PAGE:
NASA is building a six-legged robot that can walk or roll on wheels, and, it hopes, ultimately help set up a habitat on Mars for the later arrivals of astronauts.
The robot, dubbed Athlete, has been in development for the past five years at NASA's Jet Propulsion Laboratory, said Brian Wilcox, Athlete's principle investigator. The robot is designed to move easily across the various types of terrain on the moon, on Mars or even on an asteroid.
With a wheel attached to the end of each of its six legs, Athlete can roll across smooth terrain, and then retool itself when needed to move slowly across rugged or rocky terrain. The hexagonal machine stands about 10 feet off the ground when its legs are fully extended. It can step over a 10-foot wall and is designed to carry payloads of more than 14.5 tons on Mars.
"Athlete is being designed for the moon or Mars -- really any terrestrial body that has moderate gravity," Wilcox said. "We could have one or two sets [of these robots] on Mars by the time humans get there."
He added that NASA expects Athlete to be ready for a robotic mission to Mars by 2015.
Wilcox said he expects that two or three pairs of Athlete robots will be working on Mars before astronauts arrive there. Each Athlete will be designed to carry a cylindrical piece of human habitat in to the planet, and then connect them using tools like grippers, drills and scoops stored in their individual holsters.
Once the astronauts arrive, the Athletes would help them build berms and would be used to carry payloads of habitat materials brought to the planet aboard the astronauts space ship. The robots could also carry the astronauts to the new base camp.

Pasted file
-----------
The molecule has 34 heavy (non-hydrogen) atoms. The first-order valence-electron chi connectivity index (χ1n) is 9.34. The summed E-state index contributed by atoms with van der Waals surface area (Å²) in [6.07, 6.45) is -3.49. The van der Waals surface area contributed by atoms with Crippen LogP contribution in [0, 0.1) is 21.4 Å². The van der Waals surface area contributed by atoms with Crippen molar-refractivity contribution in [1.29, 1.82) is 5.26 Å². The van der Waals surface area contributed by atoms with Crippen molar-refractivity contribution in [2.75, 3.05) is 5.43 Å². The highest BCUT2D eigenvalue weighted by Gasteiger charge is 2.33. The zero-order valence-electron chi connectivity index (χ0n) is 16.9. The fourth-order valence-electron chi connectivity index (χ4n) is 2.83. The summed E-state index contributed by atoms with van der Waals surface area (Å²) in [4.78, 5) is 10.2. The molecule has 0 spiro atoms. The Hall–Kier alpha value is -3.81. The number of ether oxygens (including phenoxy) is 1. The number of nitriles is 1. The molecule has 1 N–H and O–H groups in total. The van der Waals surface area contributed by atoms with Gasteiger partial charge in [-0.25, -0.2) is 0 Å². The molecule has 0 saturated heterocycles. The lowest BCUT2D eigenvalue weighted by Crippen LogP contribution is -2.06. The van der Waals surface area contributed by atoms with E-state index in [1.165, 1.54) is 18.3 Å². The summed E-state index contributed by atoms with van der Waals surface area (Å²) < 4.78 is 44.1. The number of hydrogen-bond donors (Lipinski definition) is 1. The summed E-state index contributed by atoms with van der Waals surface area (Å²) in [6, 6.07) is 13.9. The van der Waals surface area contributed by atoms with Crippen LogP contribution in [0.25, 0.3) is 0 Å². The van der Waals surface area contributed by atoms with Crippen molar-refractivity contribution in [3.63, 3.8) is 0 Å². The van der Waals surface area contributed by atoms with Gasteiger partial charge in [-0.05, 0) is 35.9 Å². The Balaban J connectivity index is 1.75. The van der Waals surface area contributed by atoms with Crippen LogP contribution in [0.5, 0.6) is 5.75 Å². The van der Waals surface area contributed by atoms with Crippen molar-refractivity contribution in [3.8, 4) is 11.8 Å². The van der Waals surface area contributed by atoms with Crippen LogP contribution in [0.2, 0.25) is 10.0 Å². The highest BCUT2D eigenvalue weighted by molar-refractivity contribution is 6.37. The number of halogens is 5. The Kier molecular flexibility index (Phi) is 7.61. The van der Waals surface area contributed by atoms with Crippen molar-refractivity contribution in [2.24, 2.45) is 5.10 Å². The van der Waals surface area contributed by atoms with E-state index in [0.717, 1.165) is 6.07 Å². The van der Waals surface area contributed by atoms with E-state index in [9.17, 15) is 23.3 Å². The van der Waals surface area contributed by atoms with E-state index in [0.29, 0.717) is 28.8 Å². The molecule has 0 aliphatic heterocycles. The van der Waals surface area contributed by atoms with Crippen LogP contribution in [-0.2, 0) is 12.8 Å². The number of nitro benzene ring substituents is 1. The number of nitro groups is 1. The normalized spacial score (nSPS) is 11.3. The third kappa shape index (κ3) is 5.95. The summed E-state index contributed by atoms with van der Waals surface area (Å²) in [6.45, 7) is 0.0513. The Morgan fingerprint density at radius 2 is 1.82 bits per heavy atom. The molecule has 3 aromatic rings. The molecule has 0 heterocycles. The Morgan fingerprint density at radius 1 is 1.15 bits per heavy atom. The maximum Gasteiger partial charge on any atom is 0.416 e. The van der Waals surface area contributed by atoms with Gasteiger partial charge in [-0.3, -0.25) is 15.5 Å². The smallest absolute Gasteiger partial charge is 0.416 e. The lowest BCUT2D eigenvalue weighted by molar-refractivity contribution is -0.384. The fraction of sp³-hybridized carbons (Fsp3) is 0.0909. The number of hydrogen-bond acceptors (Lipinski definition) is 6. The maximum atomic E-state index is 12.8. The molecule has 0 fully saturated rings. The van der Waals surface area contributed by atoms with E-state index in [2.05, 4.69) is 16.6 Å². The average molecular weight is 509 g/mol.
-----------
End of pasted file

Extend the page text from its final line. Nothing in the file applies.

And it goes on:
Athlete is also designed to work alongside the 300-pound Robonaut robot that's slated to be carried to the International Space Station aboard the NASA space shuttle Discovery in September. Robonaut, which is equipped with two arms and two hands, will permanently reside on the space station.
NASA has long been working to build robots that can prepare areas of the moon or Mars for humans and later work alongside the astronauts.
Wilcox noted that NASA engineers are still working on mechanisms that will enable the robots to walk. Athlete, at this point, moves one leg at a time, enabling the other five to stabilize it, he said.
Wilcox described the robot's movements as slow but "extremely agile," -- a good combination for moving across rocky terrain.
NASA engineers are hoping that giving Athlete the ability to walk will keep it out of the trouble that trapped the space agency's Mars Exploration Rover Spirit.
NASA in January abandoned efforts to free Spirit from where it became stuck in dirt on the Martian surface after six years of roaming the Red Planet and sending back constant feeds of scientific information.
Sharon Gaudin covers the Internet and Web 2.0, emerging technologies, and desktop and laptop chips for Computerworld. Follow Sharon on Twitter at @sgaudin, or subscribe to Sharon's RSS feed . Her e-mail address is firstname.lastname@example.org.